Certainly there was a lot of chaos at MF Global at the time — but that’s no excuse for committing a $165 million “bookkeeping error”. And in any case, of course, the chaos was ultimately Corzine’s fault: he was the person who fired risk managers and spent no time worrying about risk controls, preferring instead to put all of his effort into trading. Even at the end, Corzine seemed much less worried about customer funds than JP Morgan was. JP Morgan asked for a signed letter attesting to the fact that the money it was receiving had not come from customer accounts; Corzine just forwarded the email on to get signed (it never was signed), and never asked anybody to find out whether customer accounts had, in fact, been raided. (Probably because he knew the answer.) States the complaint: “Corzine failed to implement any controls or take any steps to ensure that customer segregated funds were not and would not be unlawfully used.” (My emphasis.)
Even heading into the final weekend, when Corzine was explicitly told that MF Global had raided customer funds* and had not managed to repay them, he did nothing to inform regulators of that fact.
It’s impossible to know how this lawsuit is going to play out, but Corzine’s own lawyer seems flustered:
Andy Levander, counsel for Corzine, said: “This is an unprecedented lawsuit based on meritless allegations that Mr Corzine failed to supervise an experienced back-office professional who was located in a different city and who did not report to Mr Corzine or even to anyone who reported to Mr Corzine.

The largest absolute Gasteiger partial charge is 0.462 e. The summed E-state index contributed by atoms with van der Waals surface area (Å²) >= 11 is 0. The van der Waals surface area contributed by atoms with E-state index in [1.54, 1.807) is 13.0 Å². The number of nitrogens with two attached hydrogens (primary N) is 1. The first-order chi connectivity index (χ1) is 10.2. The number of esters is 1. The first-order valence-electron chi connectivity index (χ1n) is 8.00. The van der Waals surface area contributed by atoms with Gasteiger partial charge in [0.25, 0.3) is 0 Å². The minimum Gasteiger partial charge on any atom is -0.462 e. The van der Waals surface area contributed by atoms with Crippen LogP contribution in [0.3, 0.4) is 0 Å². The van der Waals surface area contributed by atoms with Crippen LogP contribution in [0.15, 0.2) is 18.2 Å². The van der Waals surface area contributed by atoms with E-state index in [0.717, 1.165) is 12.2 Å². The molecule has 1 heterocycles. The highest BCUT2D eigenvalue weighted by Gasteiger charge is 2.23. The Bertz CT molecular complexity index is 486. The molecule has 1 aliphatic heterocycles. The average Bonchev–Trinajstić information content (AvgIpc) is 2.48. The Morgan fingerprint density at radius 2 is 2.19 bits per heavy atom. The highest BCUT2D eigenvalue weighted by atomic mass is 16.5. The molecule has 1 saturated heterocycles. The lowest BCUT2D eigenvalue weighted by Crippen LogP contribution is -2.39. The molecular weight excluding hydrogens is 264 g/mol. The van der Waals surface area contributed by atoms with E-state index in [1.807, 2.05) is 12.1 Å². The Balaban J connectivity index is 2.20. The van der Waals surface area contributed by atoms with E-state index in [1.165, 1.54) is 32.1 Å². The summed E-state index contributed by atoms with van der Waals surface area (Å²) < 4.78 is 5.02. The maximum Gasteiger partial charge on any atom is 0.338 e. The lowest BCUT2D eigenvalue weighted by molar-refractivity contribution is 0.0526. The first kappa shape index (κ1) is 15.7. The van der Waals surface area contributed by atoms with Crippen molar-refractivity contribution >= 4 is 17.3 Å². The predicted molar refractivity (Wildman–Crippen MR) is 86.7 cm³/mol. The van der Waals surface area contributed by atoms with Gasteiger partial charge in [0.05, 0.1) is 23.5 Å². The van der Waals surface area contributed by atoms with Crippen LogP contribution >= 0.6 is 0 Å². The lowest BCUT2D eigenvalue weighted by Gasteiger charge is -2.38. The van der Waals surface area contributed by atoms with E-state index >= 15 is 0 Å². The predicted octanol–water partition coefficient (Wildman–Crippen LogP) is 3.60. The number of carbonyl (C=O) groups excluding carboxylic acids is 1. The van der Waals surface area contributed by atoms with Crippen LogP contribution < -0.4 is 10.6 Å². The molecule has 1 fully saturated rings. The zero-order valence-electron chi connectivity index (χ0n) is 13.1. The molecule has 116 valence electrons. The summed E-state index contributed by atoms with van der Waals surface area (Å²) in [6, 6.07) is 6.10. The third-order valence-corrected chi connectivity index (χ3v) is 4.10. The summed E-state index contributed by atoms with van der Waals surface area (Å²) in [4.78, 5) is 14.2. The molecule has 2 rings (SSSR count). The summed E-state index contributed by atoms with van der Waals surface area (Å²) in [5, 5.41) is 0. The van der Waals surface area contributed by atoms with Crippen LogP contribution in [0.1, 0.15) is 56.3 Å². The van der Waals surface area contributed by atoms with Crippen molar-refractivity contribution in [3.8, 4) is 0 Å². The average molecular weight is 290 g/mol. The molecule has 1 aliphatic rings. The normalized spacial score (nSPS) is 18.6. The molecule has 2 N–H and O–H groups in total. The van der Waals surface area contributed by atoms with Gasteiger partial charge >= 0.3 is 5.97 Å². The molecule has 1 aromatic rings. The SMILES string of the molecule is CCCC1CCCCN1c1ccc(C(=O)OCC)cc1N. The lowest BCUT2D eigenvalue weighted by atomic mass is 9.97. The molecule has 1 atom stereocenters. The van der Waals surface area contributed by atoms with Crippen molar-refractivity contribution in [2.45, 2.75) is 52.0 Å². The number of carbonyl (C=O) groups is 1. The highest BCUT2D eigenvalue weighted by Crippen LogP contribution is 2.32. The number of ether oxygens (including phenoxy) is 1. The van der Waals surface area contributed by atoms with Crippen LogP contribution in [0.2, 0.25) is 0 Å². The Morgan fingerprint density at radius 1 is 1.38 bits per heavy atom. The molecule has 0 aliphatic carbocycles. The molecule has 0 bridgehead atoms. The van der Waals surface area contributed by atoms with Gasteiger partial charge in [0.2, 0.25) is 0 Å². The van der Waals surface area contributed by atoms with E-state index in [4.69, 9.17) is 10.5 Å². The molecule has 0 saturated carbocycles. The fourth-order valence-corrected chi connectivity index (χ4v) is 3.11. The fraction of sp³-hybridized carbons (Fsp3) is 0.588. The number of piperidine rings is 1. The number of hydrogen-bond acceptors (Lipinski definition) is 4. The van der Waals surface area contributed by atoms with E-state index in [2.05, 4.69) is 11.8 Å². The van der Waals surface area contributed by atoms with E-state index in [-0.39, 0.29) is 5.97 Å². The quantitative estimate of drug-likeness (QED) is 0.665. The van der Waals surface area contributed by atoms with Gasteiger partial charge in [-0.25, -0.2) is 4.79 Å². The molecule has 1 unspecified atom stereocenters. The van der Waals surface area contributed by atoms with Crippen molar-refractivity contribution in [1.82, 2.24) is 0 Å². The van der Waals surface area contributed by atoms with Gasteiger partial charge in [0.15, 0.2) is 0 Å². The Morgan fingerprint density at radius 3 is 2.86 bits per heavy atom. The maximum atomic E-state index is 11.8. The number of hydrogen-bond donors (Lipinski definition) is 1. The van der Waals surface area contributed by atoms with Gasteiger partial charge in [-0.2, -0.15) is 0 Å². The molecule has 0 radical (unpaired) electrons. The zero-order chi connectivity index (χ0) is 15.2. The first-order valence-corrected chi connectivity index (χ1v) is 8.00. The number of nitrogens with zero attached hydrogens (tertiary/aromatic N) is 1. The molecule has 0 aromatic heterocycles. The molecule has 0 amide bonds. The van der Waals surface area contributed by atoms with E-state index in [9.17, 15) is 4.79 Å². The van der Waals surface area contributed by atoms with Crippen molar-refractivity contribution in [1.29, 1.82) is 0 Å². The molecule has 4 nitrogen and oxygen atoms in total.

“After 20 months of thorough investigations by the Department of Justice, two bankruptcy trustees, and the CFTC, no evidence has been found that contradicts Mr Corzine’s sworn testimony before Congress.
“Mr Corzine did nothing wrong, and we look forward to vindicating him in court.”
As Levander knows, there’s much more to this lawsuit than accusations that Corzine simply failed to supervise O’Brien — at the very least, it accuses Corzine of failing to supervise the entire bank. At some point, when you’re a fiduciary, incompetence becomes downright criminal, and if the CFTC wins this suit, I wouldn’t be at all surprised to see criminal charges follow. What’s more, the CFTC suit does not accuse Corzine of perjury, with respect to his Congressional testimony — so it’s fascinating that Levander picks that imaginary charge out in particular to deny it.
Of course, the CFTC complaint is only one side of the story — and in general expensively-represented financial professionals tend to have a pretty good track record at trials. But after reading this complaint, I doubt that even an acquittal would clear Corzine’s name. Someone like Bob Rubin might be deeply implicated in the financial crisis, but he still gets to trot around the globe being great and good. Corzine’s career, by contrast, is over. That’s not nearly sufficient punishment, but at least it’s a start.
Update: A Corzine spokesman calls to explain that when Corzine is quoted as knowing about “going negative” in the complaint, that does not mean he knew that customer funds were being raided. If you look at the account, there are the customer funds; and then there are the bank’s funds, which come in two different flavors. There’s the money which is freely accessible to the bank; and then there’s “excess seg” — the money which the bank needs to keep in the account but which doesn’t actually belong to customers.
Apparently, when Corzine was told that MF Global was “going negative” in the account, that meant that the bank would be left with less than the minimum required “excess seg”. It did not mean, necessarily, that the bank was raiding customer money. And so when Corzine was told on the Friday evening that O’Brien was “net short $106 million”, that might have meant only that the excess seg was short $106 million, but that the customer money was still untouched.